Prior to the economic slowdown, the intermodal yard in Virginia handled 30,000 cargo containers a year, reducing the number of trucks that had been contributing to congestion on nearby interstates, and serving to boost economic development in surrounding counties.
"We see this as adding value not just for one county, but for all of them, because there is not a county in this state that is not in some way touched by the Port of Charleston," Robinson said.
From Orangeburg, some cargo would remain on rail, while the rest would leave the site by truck. The long-term plan calls for time-sensitive shipments to be directed to Columbia Metropolitan Airport.
"This really is about thoughput," Robinson said. "We have an amazingly efficient port. In terms of container moves, it is one of the most efficient in the world.
"The creation of the intermodal facility and shuttle train system, will only increase the volume of containers it can handle," he said.
Michael Flack, Executive Director of Columbia Metropolitan Airport, said he did not know anything about the proposal, but said the airport would embrace the opportunity to be included in such a corridor.
"Certainly we would be happy to be part of that effort as it ties in to our air cargo operations," Flack said. "Our proximity to Orangeburg and Interstte-26 makes that an easy proposition. "At the same time, both UPS and FedEx have good operations at this airport, so I would think that their participation would have to be helpful," he said.
Robinson deflected a suggestion that the proposal might be seen as favouring one developer – Jafza – over the Rockefeller Group, Hillwood Development and others developing distribution centres along the Interstate-26 corridor near Jedburg.
"I think this proposal will only enhance the success of their projects," he said. "Having more containers coming through the Port of Charleston rather than somewhere else is good for everybody."
Higher cargo volumes
Robinson also asserted that the plan would benefit truckers by moving their activities inland, and away from the overburdened roads around Charleston.
"There is an awful lot of backlash and conflict that they would not have further inland, and they'd also be the beneficiaries of higher cargo volumes," he said.
Robinson said based on numerous studies conducted over the past five years, the corridor project would raise personal income in Orangeburg County by $130m, and generate an additional $382m in additional business activity, while creating 3,765 jobs. He said the project would also generate $450m in additional business activity in the rest of the state, amounting to a $164m increase in personal income in the state's other 45 counties, with the creation of an additional 5,294 jobs.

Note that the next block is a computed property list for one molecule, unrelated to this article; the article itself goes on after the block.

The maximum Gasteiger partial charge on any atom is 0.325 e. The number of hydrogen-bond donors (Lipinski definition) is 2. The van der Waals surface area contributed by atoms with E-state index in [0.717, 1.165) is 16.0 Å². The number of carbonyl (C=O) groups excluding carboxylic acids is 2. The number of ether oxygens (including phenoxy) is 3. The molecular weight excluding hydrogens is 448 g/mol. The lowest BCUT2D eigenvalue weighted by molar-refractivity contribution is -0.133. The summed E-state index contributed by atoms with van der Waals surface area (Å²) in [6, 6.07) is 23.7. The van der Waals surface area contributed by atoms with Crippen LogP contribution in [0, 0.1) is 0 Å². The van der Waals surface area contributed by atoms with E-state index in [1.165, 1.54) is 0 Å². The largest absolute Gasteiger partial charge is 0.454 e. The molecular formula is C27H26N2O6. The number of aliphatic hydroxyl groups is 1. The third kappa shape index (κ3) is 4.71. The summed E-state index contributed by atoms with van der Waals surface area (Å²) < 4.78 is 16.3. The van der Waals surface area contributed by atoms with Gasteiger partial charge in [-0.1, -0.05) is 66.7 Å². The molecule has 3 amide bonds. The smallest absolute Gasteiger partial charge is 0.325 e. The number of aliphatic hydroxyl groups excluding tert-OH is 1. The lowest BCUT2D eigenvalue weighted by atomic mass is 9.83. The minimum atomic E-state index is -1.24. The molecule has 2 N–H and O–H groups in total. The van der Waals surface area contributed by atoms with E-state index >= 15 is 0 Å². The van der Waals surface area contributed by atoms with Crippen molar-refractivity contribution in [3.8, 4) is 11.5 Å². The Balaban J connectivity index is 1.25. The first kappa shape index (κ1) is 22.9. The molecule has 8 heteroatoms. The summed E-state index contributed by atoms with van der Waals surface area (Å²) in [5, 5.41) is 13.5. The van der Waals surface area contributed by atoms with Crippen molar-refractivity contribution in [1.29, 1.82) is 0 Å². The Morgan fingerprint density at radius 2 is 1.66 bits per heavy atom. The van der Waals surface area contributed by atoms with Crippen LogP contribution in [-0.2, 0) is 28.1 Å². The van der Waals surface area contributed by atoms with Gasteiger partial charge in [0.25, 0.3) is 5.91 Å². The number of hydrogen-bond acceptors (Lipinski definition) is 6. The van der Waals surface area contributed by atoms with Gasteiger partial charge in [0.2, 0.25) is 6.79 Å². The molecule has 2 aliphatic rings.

Robinson said if the strategy is implemented, by 2020, the county would be receiving an additional $12m in tax revenue from activities directly related to the corridor, with the state receiving another $22.5m, and the federal government approximately $54m. But Robinson readily conceded the plan is not without challenges and that even with state and federal support, some heavy lifting needs to be done: particularly in regard to the rail connection between the Port of Charleston and the proposed intermodal site.
To begin with, he said, the efficiency of the shuttle service would be dependent on there being "dual and competitive rail access" to the port's terminals, including the new, $600m facility being built at the former Charleston Navy base, A memorandum of understanding between the SC State Ports Authority and the City of North Charleston currently prohibits cargo-laden trains from leaving the north side of the new facility, where the Norfolk Southern railroad's tracks enter the Navy base. CSX Transportation has rail access from the south side of the property.
The OCDC plan calls for the SC Public Railways to run the shuttle train between the port and Orangeburg, after acquiring sections of rail near Creston and Pregnall currently belonging to the respective railroads, and getting permission to operate over existing CSX and Norfolk Southern tracks between Pregnall and the terminals. "In our view, SC Public Railways is the entity best positioned to provide fair, equitable, efficient and competitive rail shuttle service under our proposal," Robinson said.
SC Public Railways, a division of the State Department of Commerce, is in effect a holding company that owns and operates three railroad companies; two terminal yard-switching operations within Port of Charleston facilities; and a short-line railroad in Berkeley County that serves BP Chemicals and Nucor Steel.
SC Public Railways President Jeff McWhorter confirmed that "very preliminary" discussions with the two railroads have occurred, but declined to discuss the specifics of those talks.
"There are some real benefits to the rail component of the proposal, a big one being the better management of congestion on Interstate-26," he said.